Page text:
As a small business owner, there are three things you need to know about the state of employment and what an employee wants.
By Myranda Mondry
- There are currently about 1 million more open jobs than there are unemployed workers.
- More employees are quitting their jobs for better career opportunities.
- Hiring is on an upward trend despite the unbalanced job market.
In short, businesses are hungry to hire qualified workers, and employees have more options than ever. In a world where employees have their pick, what causes them to weigh their options?
For some, a “better” opportunity might mean more money and better benefits. After all, according to a 2018 Small Business Pay and Benefits Report, 45% of employees say they would turn down a job offer that didn’t include important benefits like healthcare and a 401(k). For others, a better opportunity might be more flexibility, a perk that 76% of employees want.
So when it comes to increasing employee loyalty and longevity, what do workers crave more—flexible work hours or traditional benefits?
53% of employees say flexible work hours are important
Surveyed employees say flexible work schedules would motivate them to work harder—more so than annual raises or discretionary bonuses. In fact, 53% of employees say a flexible work schedule is among the highest valued benefits.
With this in mind, it’s no surprise that flexible work schedules are gaining importance. Despite the prevalence of full-time job opportunities, 22 million U.S. employees are choosing part-time work.
These part-timers enjoy the benefit of more free time to spend on other projects, activities, or family obligations. They’re part of a new generation of workers who want to dip their toes in a few jobs at once. They’re working parents hoping to prioritize time with their children (and save on daycare costs). They’re students working their way through classes as well as the job market.
Unfortunately, many of these part-time workers are missing out on essential benefits.
61% of employees say healthcare is an essential benefit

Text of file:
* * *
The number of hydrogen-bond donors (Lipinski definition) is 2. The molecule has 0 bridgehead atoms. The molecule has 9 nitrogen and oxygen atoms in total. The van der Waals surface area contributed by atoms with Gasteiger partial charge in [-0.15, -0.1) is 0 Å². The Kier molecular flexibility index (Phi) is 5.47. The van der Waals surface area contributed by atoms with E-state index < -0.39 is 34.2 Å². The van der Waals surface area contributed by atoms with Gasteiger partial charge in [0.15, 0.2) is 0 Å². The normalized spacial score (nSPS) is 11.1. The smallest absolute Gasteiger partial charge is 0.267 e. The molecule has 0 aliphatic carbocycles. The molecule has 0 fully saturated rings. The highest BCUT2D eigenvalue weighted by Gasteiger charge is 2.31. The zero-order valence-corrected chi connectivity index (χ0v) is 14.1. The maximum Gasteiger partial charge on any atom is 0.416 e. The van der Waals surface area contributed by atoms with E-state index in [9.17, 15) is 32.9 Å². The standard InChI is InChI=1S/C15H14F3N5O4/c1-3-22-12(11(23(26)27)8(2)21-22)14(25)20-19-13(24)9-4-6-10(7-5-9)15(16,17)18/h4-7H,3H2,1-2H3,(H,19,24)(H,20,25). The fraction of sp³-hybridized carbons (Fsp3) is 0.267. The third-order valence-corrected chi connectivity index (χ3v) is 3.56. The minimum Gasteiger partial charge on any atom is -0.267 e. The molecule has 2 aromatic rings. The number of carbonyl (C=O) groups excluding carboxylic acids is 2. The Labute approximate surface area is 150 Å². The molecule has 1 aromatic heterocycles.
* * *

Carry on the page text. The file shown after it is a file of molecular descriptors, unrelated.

Part-time workers—or those who put in fewer than 35 hours a week—might not be eligible for the same health and wellness benefits granted to their full-time counterparts.
A 2019 analysis of industry trends found that workers in the following five industries clock fewer than 35 hours, on average, each week:
- Creative services
- Events management
It’s typical for restaurants and retail stores to hire part-time workers to cover a variety of shifts and duties. As for creative services (i.e. graphic designers) and event managers, this could indicate a trend among “new” part-time workers. That is, younger workers who are educated or specialized but choose part-time work to try out a few jobs at once.
These workers might be choosing these jobs for their flexible work schedules, but some experts suggest “choosing” to work part-time might not be a choice at all, but an obligation. For these workers (and, let’s face it, all part-time workers), missing out on full-time benefits to care for an ailing or elderly family member, a child, or even their own health could be a major detriment.
While flexibility is important and sometimes necessary, workers still crave comfortable wages and traditional benefits—things they might only qualify for on a full-time schedule.
And according to the Pay and Benefits Report, 61% of employees say healthcare is an important benefit. Another 48% say dental care is a valuable benefit—more so than paid time off or the ability to work from home.
Offer employees the perks they crave—without breaking the bank
So what do workers want most—flexibility or benefits? The answer is both. Unfortunately, that’s not always possible. Workers seeking flexibility are often forced into part-time roles, and employers on a budget tend to look for part-time workers to keep benefits costs low.
In this case, it’s true what they say: The grass is always greener on the other side. For part-timers, a job offer with a better benefits package could be enticing. And for full-time workers, a job offer with greater flexibility or the option to telecommute might be enough to make them jump ship.
Business owners might not be in a position to offer employees the best of both worlds, but there are inexpensive ways to sweeten the deal.
Consider giving full-time workers the option to work from home or telecommute on certain days. If that’s not possible, consider increasing the amount of paid time off (including sick leave and family leave) workers can accrue. At the very least, engage with workers and give them opportunities to have a hand in building their schedules.
Part-time workers might be working two or more jobs at once. Offering fringe benefits or perks that other employers don’t could be enough to hold employee loyalty if a choice has to be made. Things like increased time off, tickets to local events, free food, and employee discounts might just sway the odds in your favor.
Myranda Mondry is a copywriter and researcher for TSheets by QuickBooks, an employee time tracking and scheduling software that’s used by businesses worldwide. Based in the up-and-coming tech community of Boise, Idaho, she has a journalism degree from Boise State University and a serious passion for helping small businesses succeed. In her spare time, she can usually be found curled up with a good book or hiking Boise’s famous foothills.
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